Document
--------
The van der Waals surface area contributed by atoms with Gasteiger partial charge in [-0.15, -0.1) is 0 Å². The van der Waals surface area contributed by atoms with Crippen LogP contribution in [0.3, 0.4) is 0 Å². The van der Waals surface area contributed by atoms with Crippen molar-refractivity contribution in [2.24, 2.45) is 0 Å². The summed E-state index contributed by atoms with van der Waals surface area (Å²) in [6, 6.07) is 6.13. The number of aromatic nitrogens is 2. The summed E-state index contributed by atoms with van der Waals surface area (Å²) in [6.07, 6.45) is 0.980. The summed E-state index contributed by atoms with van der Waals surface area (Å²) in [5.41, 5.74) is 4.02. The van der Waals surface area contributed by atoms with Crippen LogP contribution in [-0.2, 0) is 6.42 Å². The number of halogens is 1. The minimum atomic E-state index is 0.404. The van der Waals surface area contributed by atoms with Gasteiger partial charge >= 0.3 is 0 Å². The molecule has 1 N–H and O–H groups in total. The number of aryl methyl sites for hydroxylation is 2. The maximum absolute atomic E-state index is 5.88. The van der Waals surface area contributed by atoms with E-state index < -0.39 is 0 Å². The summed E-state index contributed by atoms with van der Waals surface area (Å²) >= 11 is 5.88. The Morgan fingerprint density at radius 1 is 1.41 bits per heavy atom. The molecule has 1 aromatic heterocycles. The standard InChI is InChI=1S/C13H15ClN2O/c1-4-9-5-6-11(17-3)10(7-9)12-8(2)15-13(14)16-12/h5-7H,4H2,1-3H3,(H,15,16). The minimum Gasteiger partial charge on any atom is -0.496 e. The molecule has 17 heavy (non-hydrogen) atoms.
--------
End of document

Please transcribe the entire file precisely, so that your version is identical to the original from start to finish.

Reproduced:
The van der Waals surface area contributed by atoms with Gasteiger partial charge in [-0.15, -0.1) is 0 Å². The van der Waals surface area contributed by atoms with Crippen LogP contribution in [0.3, 0.4) is 0 Å². The van der Waals surface area contributed by atoms with Crippen molar-refractivity contribution in [2.24, 2.45) is 0 Å². The summed E-state index contributed by atoms with van der Waals surface area (Å²) in [6, 6.07) is 6.13. The number of aromatic nitrogens is 2. The summed E-state index contributed by atoms with van der Waals surface area (Å²) in [6.07, 6.45) is 0.980. The summed E-state index contributed by atoms with van der Waals surface area (Å²) in [5.41, 5.74) is 4.02. The van der Waals surface area contributed by atoms with Crippen LogP contribution in [-0.2, 0) is 6.42 Å². The number of halogens is 1. The minimum atomic E-state index is 0.404. The van der Waals surface area contributed by atoms with Gasteiger partial charge >= 0.3 is 0 Å². The molecule has 1 N–H and O–H groups in total. The number of aryl methyl sites for hydroxylation is 2. The maximum absolute atomic E-state index is 5.88. The van der Waals surface area contributed by atoms with E-state index < -0.39 is 0 Å². The summed E-state index contributed by atoms with van der Waals surface area (Å²) >= 11 is 5.88. The Morgan fingerprint density at radius 1 is 1.41 bits per heavy atom. The molecule has 1 aromatic heterocycles. The standard InChI is InChI=1S/C13H15ClN2O/c1-4-9-5-6-11(17-3)10(7-9)12-8(2)15-13(14)16-12/h5-7H,4H2,1-3H3,(H,15,16). The minimum Gasteiger partial charge on any atom is -0.496 e. The molecule has 17 heavy (non-hydrogen) atoms.